Best explanation is that if 0 / 0 = x (expression i), then 0 / 0 = 2, because 2 * 0 = 0, therefore satisfyting (i). But 0 / 0 = 3 too, because 3 * 0 = 0. Therefore 0 / 0 = every real number, and not only infinite. Both undefined, but quite different.

You can’t just say X/0 is infinite without further explanation. If X/0=infinity, then X=0*infinity, so you’re saying that 0 times infinity is any number. That seems silly. It makes more sense to say lim x->infinity of c/x equals zero. You can also approach the problem from the other side and say lim x->0+ of c/x equals infinity, but that does not mean that c/0=infinity.

The problem with your second proof is that you can’t say 0/0=x. c/0 is undefined for any c. Even if you could take 0/0 why would it equal 2? For any c, c/c=1. What you’re actually trying to do is say 0*c1=0 and 0*c2=0, so 0*c1=0*c2. But then if you divide by zero, then any c1=c2. The problem is you can’t divide by zero as it is undefined.

Respect, stopping just short of Galois theory in explaining financial ratios involving zeros keeps this discussion grounded in practicality.

I didn’t say X/ 0 = infinite, I said X / 0 -> infinite as a lazy interchangeable expression of lim. That’s what I meant when I said it doesn’t need further explanation. Both X / 0 and 0 / 0 are undefined. All I’m saying is that the origins of both expressions’ lack of definition are different.

When I said 0 / 0 = 2, all I’m saying is, “what number multiplied by the divisor 0 is equal to zero? “ the answer to that question may be 2, or 3, or 69. I didn’t suggest any further arithmetic treatment since that is a known fallacy that ends up with things like c1 = c2, as you mentioned.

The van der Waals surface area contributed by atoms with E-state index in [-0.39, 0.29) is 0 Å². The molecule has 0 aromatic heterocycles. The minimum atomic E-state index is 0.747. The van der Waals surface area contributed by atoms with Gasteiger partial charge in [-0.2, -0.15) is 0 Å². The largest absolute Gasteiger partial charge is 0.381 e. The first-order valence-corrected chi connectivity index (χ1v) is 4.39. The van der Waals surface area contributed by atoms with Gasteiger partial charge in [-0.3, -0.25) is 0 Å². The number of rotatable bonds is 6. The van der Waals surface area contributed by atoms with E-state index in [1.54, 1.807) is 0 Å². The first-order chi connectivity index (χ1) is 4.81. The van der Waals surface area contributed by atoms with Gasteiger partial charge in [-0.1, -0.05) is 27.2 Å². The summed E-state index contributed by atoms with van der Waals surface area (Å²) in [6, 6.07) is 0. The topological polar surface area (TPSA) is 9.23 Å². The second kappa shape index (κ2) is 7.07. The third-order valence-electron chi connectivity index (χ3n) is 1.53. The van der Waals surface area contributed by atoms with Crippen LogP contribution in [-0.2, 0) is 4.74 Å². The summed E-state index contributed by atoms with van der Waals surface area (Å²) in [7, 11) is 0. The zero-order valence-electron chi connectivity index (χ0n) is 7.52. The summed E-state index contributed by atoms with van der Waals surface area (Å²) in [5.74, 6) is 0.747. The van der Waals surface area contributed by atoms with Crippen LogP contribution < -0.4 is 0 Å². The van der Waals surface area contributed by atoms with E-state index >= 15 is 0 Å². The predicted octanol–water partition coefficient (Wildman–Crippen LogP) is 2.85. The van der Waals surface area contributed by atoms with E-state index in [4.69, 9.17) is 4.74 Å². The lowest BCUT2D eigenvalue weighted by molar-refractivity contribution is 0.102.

Expanding the topic a bit, what is 0^0 (zero to the zeroth power)?

Indeterminate. But the limit as x approaches 0 is 1. I think you can get this by taking the natural log of both sides of the equation y = x^x and differentiating.

^the limit of x^x as x approaches 0 is indeed 1, but x^x is not the right equation for this question.

This reared its ugly head again today. I was doing a Texas Franchise Tax return, and the tax return asked for sales everywhere divided by sales in the state of Texas. Due to my input error, I didn’t put anything in these two fields, so the tax return showed zero divided by zero.

Apparently, according to the state of Texas, 0/0 is 1.0000. That is, if you put zero total sales and zero Texas sales, then Texas sales = 100% of total sales.

(When I noticed the error, I put in the total sales and the Texas sales, and that fixed the problem. So now the universe won’t end because Texas says that 0/0 = 1.0.)

lim x->inf x^0 = 1, lets x = z |z^0 - 1| lt e z^0 when z<>0 by definition is 1 so 0